Ofsted Approved Paediatric First Aid Courses


If you work at a nursery or a school, run a playgroup or are otherwise involved with children, you need to of sat an Ofsted Approved Paediatric First Aid course by law.

These courses are ideal for any organisation that works with young children, and will help to ensure that they get the best possible care.

A lot of organisations offer Ofsted Approved Paediatric First Aid courses. You can choose from simple courses that you can complete at home, online, or face-to-face courses that you can complete in an afternoon.

The Ofsted Approved Paediatric First Aid courses cover the sort of things that you would expect to see in a first aid for the workplace course, but with a focus on children. So they will look at things like how to comfort a child that is injured, the differences between doing CPR on an adult or a child, and how to help a child that is choking. They may touch on injuries that a child is more likely to get, and also talk about things like defibrillator use.

There are a lot of issues with first aid for children that you wouldn’t have to think about with adults. One thing that you might have to remember is safeguarding. If you are treating a child for injuries and you notice bruising, for example, then you may want to record that for later – especially if the child has said or done other things that gives you cause for concern. If a child is frail, frequently sick, or skittish around adults that could b a sign of abuse.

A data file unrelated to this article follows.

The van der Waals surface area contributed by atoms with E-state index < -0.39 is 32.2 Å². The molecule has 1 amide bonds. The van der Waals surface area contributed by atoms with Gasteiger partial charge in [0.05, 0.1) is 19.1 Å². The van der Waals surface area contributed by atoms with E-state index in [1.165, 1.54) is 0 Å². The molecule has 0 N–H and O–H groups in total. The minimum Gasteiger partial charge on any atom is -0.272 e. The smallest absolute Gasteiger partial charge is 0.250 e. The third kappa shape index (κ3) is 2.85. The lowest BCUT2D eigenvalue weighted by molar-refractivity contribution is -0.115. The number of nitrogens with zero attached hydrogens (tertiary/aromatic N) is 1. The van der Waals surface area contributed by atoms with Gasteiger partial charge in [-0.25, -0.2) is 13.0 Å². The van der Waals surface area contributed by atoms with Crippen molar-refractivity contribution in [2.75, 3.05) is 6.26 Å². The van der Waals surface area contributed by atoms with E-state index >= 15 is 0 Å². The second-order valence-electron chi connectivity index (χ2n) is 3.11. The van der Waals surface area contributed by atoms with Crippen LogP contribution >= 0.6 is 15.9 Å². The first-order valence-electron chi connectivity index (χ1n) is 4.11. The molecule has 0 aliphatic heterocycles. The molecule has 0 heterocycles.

Ofsted has strict requirements for how people involved with children in education should behave, the records that they should keep, and the training that they should have. You are required to get safeguarding training on a regular basis, and to get First Aid training too. If you are involved with youth sports, then you should consider doing a longer Emergency First Aid for Sport qualification with an added element for Return to Play assessments. This is important because it will cover you for injuries that happen during PE, at sports tournaments, or during sporting events at your youth group.

The first aid courses are usually quite simple, and you don’t need sophisticated equipment – as long as you have a good first aid kit and keep it well stocked, you shouldn’t run into too many problems. If you use something in the first aid kit, write the incident in your accident book, and then restock the first aid kit immediately. Keep an inventory, make sure that everything in the kit is in-code, clean, and un-opened, and replace things on a regular basis. Make sure that only first aiders can go into the box, and make sure that you keep good records at all times; even small injuries should be recorded so that safety trends can be identified.

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